How to connect emotionally with your children and help them learn prosocial skills during Social Wellness Month! Family psychology writer Gina Stepp discusses the importance of forging and maintaining positive social bonds in children’s lives.
By Gina Stepp, www.mom-psych.com
As parents, we all want our children to lead happy and risk-free lives, right? But what makes the difference between kids who are at risk for mental-health or behavioral problems and those who will manage to hang on to their inner compass through life’s ups and downs?
There are several important skills or “competencies” children need for strong psychological health, but one of the most important of these has to do with their ability to forge and maintain positive social bonds.
This ability requires two almost inseparable characteristics. The first is the ability to regulate distress and negative emotions, which children begin to build from birth. The second is the later-developing ability to sense the emotions of others accurately and respond to them appropriately. We often call this trait “empathy”, and it is fundamental to finding common ground and resolving conflict in relationships.
As psychiatrist Bruce Perry and his coauthor Maia Szalavitz define in their 2010 book, Born for Love, “The essence of empathy is the ability to stand in another’s shoes, to feel what it’s like there, and to care about making it better if it hurts.”
The Language of the Heart
This is an ability that we can’t exercise if we lack emotional literacy, which social entrepreneur Mary Gordon calls “the language of the heart.” The founder of an evidence-based and internationally-acclaimed program called “Roots of Empathy”, Gordon points out that children need help putting their emotions into words and learning to understand and cope with them while also expressing them in appropriate ways. Together with empathy, she says, emotional literacy forms the foundation of morally responsible behavior.
Parents, of course, take the lead in teaching children how to give voice to their emotions by actively talking about social and emotional issues in age-appropriate terms even before their children can talk. Just as parents point to household objects and give them names, they can point out “sad faces” or “happy faces” and name the emotions. According to researchers Joan E. Grusec and Amanda Sherman, “toddlers whose mothers try to explain emotions when talking to them and who direct them to label emotions are more likely to attempt to understand the emotional states of others, as well as to express concern for others.”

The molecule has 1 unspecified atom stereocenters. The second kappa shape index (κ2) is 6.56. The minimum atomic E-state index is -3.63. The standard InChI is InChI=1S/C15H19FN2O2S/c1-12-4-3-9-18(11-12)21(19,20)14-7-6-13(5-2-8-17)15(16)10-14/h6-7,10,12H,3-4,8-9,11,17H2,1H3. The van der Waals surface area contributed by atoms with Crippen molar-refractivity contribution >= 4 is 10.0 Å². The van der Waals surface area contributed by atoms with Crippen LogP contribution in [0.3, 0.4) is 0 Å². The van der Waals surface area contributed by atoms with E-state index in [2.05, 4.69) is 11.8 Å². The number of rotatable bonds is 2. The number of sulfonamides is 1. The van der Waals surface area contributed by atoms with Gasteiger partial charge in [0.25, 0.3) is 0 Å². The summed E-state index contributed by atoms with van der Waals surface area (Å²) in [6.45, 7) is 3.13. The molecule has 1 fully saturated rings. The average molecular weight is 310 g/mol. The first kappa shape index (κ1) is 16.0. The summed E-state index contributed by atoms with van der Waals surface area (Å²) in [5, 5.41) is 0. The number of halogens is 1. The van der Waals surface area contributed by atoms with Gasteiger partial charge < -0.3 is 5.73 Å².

As children grow, they need regular guidance as they expand their social intelligence. Parents can help them learn to discriminate between intentional and accidental actions, cause-and-effect, and group dynamics as they play with other children.
Naturally, this guidance will sometimes take the form of correcting inappropriate behavior, but it’s important not to neglect an even more effective tool: positive reinforcement. As parents, we might be surprised by the power expressions of approval and gratitude can wield in motivating children. They want to please us, and when we acknowledge their success in reaching our standards, their sense of accomplishment is fed. This strengthens their belief in their ability to creatively solve problems, and their sense of being part of something larger than themselves—a key building block of social responsibility.
In fact, studies of young children as well as adolescents find that encouraging and specific praise for positive behaviors (“You were kind to that child, and I’m proud of you”), is strongly tied to internalizing prosocial values and behavior. On the other hand, very general sweeping judgments (“You are the best little boy in the whole world”), can actually be harmful to motivation.
Internalizing the Behavior
But children must also see themselves as having chosen to perform the positive behaviors, if praise and approval are to be effective. This doesn’t remove parents from the equation. Rather it challenges them to engage deeply enough to identify their child’s perspective so that they will recognize when it’s time to help them adjust their thinking and see circumstances through another person’s eyes. While children understand why and how others need to be helped and are motivated by empathy to provide that help, then praise and approval will have the effect that parents want: the behavior will be internalized.
Teaching children prosocial skills, then, involves much more than teaching a list of logical dos and don’ts having to do with behaviors. It involves training the brain’s emotional processes long before the logical processes are even engaged, which means the first job of parents is to connect emotionally to their children.
When parents are attuned to their children—when they are adept at reading their emotional state, understanding their cues, feeling with them and responding with concern—they can help them optimize their genetic capacity for empathy and resilience. And in doing so, they help set the stage for children’s lifelong success and social wellness.
Gina Savoia Stepp is a family psychology writer with a master’s degree in forensic psychology and a focus on trauma, resilience and attachment. The publisher of an online science magazine titled Mom Psych, she lives with her husband and three daughters in Southern California.